Abstract: This CAREER grant supports work on optics research to improve the sensitivity of gravitational wave detectors and other precision optical measurements as well as using expertise in optics to organize and host a day of fun competition, the Optics Olympiad, for Washington DC high school students. Gravitational waves come from Einstein's theory of gravity, and are one of the few specific predictions of Einstein's theory that can be experimentally checked against other theories of gravity (like Isaac Newton's). Determining if Einstein's, Newton's, or perhaps some other theory of gravity correctly describes our universe is necessary to developing a complete understanding of the laws of nature. This experiment is being performed by the Laser Interferometer Gravitational-wave Observatory (LIGO) with two large, four kilometer long detectors in Louisiana and Washington state. Once gravitational waves are detected by LIGO, these detections will serve as another method of studying the universe, complementary but different from optical, radio, and other conventional telescopes. With gravitational wave detections, we expect to learn more about black holes, neutron stars, supernova, the origins of the universe, and other high energy astronomical events. Unfortunately, the effect of gravitational waves on the LIGO detectors is very small, and noise from other phenomenon can easily overwhelm the gravitational signal. This grant supports work to better understand and reduce coating thermal noise, a critical noise source that limits our ability to detect gravitational waves. The related education and outreach project is to pass on the excitement about optics we develop working on LIGO to high school students through a fun and educational competition, the Optics Olympiad. In addition to individuals and teams competing on knowledge and understanding of optics, there will be panel discussions, a guest lecturer, and tours of science laboratories at American University.
Project: Measuring Charging Effects on LIGO Optics
Abstract: This award supports a research program to measure charge buildup and correlation time in vacuum for LIGO-like optics, as well as a variety of materials, coatings preparations, and environmental factors. The method to be used for measuring surface charge is a Kelvin probe, which creates a capacitance between probe and sample and then modulates this capacitance to generate an AC signal proportional to the sample charge level. The work will be performed at Trinity University by the PI and an undergraduate. The proposed research is of urgent importance to Initial LIGO and any enhancements following the current science run, due to the recent observation of a disappearing noise source in the 40-100 Hz frequency band at the LIGO Livingston Observatory which may be connected to the discharging of an optic. The research is also necessary for Advanced LIGO and third generation interferometers in order to reduce noise in their most sensitive frequency range.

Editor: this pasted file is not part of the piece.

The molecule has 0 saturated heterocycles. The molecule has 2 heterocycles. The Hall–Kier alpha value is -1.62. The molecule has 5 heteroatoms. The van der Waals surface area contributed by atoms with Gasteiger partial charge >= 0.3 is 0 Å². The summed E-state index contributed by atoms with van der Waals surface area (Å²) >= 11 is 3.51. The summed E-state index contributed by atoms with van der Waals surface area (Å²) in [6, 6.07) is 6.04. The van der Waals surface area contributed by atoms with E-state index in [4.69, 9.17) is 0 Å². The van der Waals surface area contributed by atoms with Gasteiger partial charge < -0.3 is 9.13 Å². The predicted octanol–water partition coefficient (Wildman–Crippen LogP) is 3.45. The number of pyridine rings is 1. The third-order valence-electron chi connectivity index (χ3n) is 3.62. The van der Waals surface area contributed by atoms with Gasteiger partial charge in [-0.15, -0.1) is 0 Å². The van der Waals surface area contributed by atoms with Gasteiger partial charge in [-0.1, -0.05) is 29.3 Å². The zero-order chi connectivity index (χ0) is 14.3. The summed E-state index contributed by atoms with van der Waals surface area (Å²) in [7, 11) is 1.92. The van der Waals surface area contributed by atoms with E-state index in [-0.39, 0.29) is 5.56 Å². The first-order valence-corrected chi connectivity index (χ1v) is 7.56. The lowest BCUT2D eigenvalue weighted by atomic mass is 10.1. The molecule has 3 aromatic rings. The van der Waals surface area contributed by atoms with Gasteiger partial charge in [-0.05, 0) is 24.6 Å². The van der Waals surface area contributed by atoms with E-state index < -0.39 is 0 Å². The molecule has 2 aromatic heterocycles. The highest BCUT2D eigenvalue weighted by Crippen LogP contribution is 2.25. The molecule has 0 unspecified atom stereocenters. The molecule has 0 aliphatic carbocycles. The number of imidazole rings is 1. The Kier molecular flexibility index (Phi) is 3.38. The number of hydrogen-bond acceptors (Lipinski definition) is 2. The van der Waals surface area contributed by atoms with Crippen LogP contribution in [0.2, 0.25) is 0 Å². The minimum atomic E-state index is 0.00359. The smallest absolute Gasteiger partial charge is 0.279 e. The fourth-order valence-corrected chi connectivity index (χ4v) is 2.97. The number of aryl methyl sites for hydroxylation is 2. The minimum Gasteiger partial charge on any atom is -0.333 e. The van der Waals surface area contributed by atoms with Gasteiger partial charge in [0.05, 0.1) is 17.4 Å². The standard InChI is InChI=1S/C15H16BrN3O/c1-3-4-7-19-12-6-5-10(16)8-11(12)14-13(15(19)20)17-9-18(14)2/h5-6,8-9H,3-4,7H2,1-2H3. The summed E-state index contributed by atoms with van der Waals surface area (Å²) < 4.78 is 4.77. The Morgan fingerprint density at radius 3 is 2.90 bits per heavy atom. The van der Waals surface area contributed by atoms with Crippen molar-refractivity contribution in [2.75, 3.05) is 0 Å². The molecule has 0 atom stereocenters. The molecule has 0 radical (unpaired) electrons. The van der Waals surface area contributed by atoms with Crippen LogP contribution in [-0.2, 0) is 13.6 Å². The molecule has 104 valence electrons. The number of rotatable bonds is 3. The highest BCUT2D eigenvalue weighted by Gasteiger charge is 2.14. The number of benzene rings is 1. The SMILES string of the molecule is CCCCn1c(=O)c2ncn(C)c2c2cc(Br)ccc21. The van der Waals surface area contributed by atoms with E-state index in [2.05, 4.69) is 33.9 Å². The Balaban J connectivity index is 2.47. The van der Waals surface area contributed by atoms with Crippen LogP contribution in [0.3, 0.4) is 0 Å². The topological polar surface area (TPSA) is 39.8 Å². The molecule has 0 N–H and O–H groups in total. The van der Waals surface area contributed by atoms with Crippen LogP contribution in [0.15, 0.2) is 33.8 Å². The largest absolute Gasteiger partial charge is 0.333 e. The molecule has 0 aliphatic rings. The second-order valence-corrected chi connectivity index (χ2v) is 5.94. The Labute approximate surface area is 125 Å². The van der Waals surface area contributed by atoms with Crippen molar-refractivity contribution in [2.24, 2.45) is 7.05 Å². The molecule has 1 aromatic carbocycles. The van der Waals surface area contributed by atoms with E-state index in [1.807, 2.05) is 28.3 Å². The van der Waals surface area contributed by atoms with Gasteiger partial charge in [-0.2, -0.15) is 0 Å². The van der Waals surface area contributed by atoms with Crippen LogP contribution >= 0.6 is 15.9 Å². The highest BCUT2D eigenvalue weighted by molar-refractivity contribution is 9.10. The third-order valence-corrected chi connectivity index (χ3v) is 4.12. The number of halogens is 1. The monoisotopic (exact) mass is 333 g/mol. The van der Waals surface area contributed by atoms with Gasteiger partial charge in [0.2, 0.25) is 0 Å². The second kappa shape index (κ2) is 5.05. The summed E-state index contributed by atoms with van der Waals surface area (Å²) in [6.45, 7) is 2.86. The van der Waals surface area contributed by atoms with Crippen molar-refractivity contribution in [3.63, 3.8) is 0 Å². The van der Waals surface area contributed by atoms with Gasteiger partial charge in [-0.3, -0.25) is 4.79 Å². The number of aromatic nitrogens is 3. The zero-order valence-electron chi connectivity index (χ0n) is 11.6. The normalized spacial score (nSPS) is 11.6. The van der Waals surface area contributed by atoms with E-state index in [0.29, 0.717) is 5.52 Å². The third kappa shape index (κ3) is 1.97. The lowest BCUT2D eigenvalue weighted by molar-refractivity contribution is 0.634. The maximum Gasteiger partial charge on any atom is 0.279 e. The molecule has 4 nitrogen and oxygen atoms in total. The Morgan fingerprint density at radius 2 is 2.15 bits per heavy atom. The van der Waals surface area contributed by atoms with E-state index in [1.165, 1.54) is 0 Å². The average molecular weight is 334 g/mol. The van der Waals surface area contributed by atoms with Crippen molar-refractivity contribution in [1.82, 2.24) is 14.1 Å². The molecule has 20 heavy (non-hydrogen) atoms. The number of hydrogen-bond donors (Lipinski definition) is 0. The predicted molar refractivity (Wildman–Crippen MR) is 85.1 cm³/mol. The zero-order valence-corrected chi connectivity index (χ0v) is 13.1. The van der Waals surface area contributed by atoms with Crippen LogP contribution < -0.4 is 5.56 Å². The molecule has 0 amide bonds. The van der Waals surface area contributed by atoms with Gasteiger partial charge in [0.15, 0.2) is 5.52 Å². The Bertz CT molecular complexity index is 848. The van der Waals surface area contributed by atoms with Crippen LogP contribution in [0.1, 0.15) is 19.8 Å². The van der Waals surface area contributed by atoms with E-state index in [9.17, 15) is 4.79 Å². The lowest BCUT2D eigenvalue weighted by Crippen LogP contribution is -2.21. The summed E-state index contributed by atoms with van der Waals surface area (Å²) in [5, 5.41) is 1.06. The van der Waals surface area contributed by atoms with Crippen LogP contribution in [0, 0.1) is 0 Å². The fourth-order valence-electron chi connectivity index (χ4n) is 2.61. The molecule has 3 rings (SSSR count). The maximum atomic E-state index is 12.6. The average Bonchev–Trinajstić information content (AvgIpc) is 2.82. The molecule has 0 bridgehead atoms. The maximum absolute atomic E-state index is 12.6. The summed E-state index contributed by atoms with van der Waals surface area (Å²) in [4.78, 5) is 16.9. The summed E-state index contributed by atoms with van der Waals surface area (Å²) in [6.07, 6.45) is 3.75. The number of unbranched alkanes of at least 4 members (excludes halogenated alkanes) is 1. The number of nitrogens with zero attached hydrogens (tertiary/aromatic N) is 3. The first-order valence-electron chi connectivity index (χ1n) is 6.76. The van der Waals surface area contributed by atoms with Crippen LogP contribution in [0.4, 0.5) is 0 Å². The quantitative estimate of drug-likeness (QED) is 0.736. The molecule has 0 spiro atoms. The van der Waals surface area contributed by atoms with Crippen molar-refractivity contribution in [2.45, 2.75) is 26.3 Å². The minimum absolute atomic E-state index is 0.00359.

Dr. Kurt Braddock - $568,613 (anti-terrorism research)
Project: Preventing Domestic Terrorism
Description: The School of Communication at American University will define and describe the growing threat of violent white supremacist extremist disinformation, evaluate attitudinal inoculation as a strategy for communication to combat the threat, and develop a suite of operational tools for use by practitioners and stakeholders. With commitment and support from Google Jigsaw, American University will develop evidence-based methods for undermining the persuasive appeal of disinformation-based messaging and facilitate on- and offline inoculation campaigns.
Dr. Braxton Boren - $50,000 (reconstruction Bach's acoustics)
Project: Hearing Bach's Music As Bach Heard It
Description: The recreation of acoustic conditions of the Thomaskirche (St. Thomas Church) in Leipzig, where J.S. Bach worked as a concert master, to better understand the relationship between the acoustic clarity of the physical space and Bach’s compositions.
Dr. Zois Boukouvalas - $200,000 (energetic material research)
Project: Data-Driven Multi-modal Fusion for the Analysis of Energetic Material Systems
Description: In this project, we propose to use advanced Machine Learning techniques and data from multiple sources, and of different nature, i.e. multi-modal, to design, prototype, and evaluate an end-to-end system for the synthesis, analysis, and handling of energetic materials. The aim of this project is to bring together a multi-disciplinary team of faculty, subject matter experts, and students-with expertise in the areas of data science, machine learning, physics, and chemistry-to assist ETC in support of rigorous verification and validation of the results that have been obtained thus far from previous effort. These efforts are based on work that ETC, American University, and University of Maryland has conducted over the past three years in a task called “Machine Discovery and Invention”.